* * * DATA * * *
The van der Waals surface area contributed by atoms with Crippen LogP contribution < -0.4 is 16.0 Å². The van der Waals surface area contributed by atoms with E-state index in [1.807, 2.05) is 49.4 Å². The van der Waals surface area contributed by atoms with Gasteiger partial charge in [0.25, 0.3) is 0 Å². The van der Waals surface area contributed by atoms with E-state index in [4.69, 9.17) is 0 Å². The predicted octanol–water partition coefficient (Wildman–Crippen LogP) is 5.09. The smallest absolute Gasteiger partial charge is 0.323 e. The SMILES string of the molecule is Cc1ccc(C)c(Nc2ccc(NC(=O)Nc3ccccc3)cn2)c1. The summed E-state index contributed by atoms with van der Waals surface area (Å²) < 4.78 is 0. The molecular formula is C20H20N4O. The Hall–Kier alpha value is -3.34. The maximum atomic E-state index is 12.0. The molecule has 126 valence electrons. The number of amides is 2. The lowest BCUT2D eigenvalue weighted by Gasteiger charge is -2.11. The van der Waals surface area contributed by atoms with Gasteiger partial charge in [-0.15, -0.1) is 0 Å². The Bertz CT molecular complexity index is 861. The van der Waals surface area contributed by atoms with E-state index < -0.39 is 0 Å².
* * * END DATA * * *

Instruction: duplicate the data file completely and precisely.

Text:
The van der Waals surface area contributed by atoms with Crippen LogP contribution < -0.4 is 16.0 Å². The van der Waals surface area contributed by atoms with E-state index in [1.807, 2.05) is 49.4 Å². The van der Waals surface area contributed by atoms with Gasteiger partial charge in [0.25, 0.3) is 0 Å². The van der Waals surface area contributed by atoms with E-state index in [4.69, 9.17) is 0 Å². The predicted octanol–water partition coefficient (Wildman–Crippen LogP) is 5.09. The smallest absolute Gasteiger partial charge is 0.323 e. The SMILES string of the molecule is Cc1ccc(C)c(Nc2ccc(NC(=O)Nc3ccccc3)cn2)c1. The summed E-state index contributed by atoms with van der Waals surface area (Å²) < 4.78 is 0. The molecular formula is C20H20N4O. The Hall–Kier alpha value is -3.34. The maximum atomic E-state index is 12.0. The molecule has 126 valence electrons. The number of amides is 2. The lowest BCUT2D eigenvalue weighted by Gasteiger charge is -2.11. The van der Waals surface area contributed by atoms with Gasteiger partial charge in [-0.15, -0.1) is 0 Å². The Bertz CT molecular complexity index is 861. The van der Waals surface area contributed by atoms with E-state index < -0.39 is 0 Å².